Preparation for planting of a one mile windbreak on a Carbon Farm in NE CA. Photo by Dr. Jeff Cheque, Carbon Cycle Institute

Impact and the Potential for Scaling Up

The adoption of carbon farming practices on one California ranch is equivalent to taking 850 cars worth of carbon dioxide out of the air and putting it into the ground. This ranch has also tapped into new markets for their wool by being eligible for the Climate Beneficial program offered by Fibershed, a network that develops regional and regenerative fiber systems on behalf of independent working producers. A win-win at the farm-scale. But collective impact holds the most potential. “No one farm can ameliorate climate change, but collectively with many farms involved they can have a big impact,” Creque emphasizes.

The implementation of carbon farming practices in California is greatly helped by numerous federal, state, and county level programs that offer cost share contributions. Farmers and ranchers can receive direct grants to implement carbon farming practices from programs such as the national Environmental Quality Improvements Program and California State’s Healthy Soils program. But it has been challenging to convince the government agencies involved in managing climate change of the valuable role agriculture can play.

More and more local climate action plans are being developed, but most fail to consider what natural or working lands can offer to GHG mitigation strategies. “The beauty of agriculture land is that since we are already managing them, not as big of a change is required to manage them differently,” Creque concludes.

Rye & legume cover crop at Full Belly Farm, Guinda, California. CalCAN Farm Tour, March 2017. Photo by Jane Sooby

The Role of Organic Producers

Under their Climate Smart Agriculture initiative, California offers programs on irrigation efficiency (SWEEP), farmland conservation, manure management, and incentivizing farm practices that store carbon in soil and woody plants (Healthy Soils). Each of these programs, funded in part by the State’s cap and trade program, plays a role in either decreasing the amount of GHG emitted from the agriculture sector or increasing the amount of carbon stored in soil and woody plants.

The Healthy Soils program has been particularly popular among organic growers. In the first year of funding over 25% of applicants were organic producers, when they make up just 3% of the state’s total producers. Jane Sooby, Senior Policy Specialist at CCOF, a non-profit supported by an organic family of farmers, ranchers, processors, retailers, consumers, and policymakers that was founded in California, explains why: “Organic farmers have a special role to play because they are already required to use practices such as crop rotation that contribute to carbon sequestration, and they are rewarded in the marketplace with a premium for organic products.”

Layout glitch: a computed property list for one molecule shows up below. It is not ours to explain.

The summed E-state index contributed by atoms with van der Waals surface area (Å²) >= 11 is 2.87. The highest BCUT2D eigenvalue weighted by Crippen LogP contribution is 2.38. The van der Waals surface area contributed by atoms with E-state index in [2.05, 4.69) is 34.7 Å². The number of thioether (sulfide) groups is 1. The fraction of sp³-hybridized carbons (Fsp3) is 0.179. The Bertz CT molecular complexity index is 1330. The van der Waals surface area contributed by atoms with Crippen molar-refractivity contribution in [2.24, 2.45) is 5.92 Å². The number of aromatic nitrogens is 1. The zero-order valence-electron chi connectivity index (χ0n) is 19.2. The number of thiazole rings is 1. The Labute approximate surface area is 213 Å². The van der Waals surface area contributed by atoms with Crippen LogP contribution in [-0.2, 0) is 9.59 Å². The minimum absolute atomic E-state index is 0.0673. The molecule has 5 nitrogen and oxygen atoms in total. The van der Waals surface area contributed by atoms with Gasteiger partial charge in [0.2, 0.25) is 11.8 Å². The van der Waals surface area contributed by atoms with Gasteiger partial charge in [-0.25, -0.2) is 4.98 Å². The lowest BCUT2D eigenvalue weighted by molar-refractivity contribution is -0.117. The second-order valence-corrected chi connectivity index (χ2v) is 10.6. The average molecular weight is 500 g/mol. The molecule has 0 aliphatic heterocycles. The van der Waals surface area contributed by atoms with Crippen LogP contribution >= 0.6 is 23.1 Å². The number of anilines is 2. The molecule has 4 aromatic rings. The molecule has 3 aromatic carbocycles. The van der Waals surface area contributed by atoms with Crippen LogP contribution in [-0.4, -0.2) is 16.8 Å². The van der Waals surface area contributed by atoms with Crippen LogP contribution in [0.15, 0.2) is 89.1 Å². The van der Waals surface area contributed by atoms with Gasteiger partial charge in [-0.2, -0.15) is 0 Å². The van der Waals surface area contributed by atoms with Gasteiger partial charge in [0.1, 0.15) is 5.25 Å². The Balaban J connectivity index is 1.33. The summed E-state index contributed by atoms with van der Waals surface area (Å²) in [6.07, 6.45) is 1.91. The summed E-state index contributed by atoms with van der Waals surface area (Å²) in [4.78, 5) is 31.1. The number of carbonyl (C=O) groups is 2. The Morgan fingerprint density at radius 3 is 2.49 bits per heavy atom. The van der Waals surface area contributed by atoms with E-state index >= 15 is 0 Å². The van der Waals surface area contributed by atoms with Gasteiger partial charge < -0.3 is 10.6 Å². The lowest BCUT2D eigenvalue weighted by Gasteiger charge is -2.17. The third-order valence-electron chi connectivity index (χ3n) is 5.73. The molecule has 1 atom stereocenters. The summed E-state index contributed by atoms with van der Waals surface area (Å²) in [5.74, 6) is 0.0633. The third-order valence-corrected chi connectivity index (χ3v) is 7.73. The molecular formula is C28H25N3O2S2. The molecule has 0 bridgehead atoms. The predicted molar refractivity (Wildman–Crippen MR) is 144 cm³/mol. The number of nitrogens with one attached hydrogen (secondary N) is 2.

State programs like Healthy Soils and SWEEP are a start, but more can be done, suggests Sooby. These programs are competitive, and they can be complicated and time consuming to apply to which makes it difficult for smaller scale producers to access the available resources. Sooby would like to see California provide financial incentives to all farmers who are taking steps to conserve water and reduce GHG emissions.

CCOF has engaged directly with government to make their programs more accessible to organic farmers and ranchers at all scales. What more is needed?

Sooby likens the current climate change crisis to the all-hands-on-deck approach of the World War II effort: “Climate change is of similar, if not more, urgency. Governments need to draw up plans for how to support farmers and ranchers in sequestering as much carbon as possible and helping them transition to clean energy solutions.”

Learn more:
California Dept. of Food and Agriculture – Climate Smart Agriculture programs: cdfa.ca.gov/oefi
Carbon Cycle Institute: carboncycle.org
Climate Beneficial Wool: Fibershed.com
CalCan – California Climate & Agriculture Network: calclimateag.org/climatesmartag


Shauna MacKinnon has been working on food and agriculture issues for well over a decade. From social and economic research to supporting research and extension she has been honoured to work with many great food and farming organizations. She currently coordinates the Farm Adaptation Innovator Program for the BC Food & Agriculture Climate Action Initiative, but has contributed this piece as an independent writer.

Feature image: Implementation of a rotational grazing program on a Marin Carbon Farm. Photo by Dr. Jeff Cheque, Carbon Cycle Institute.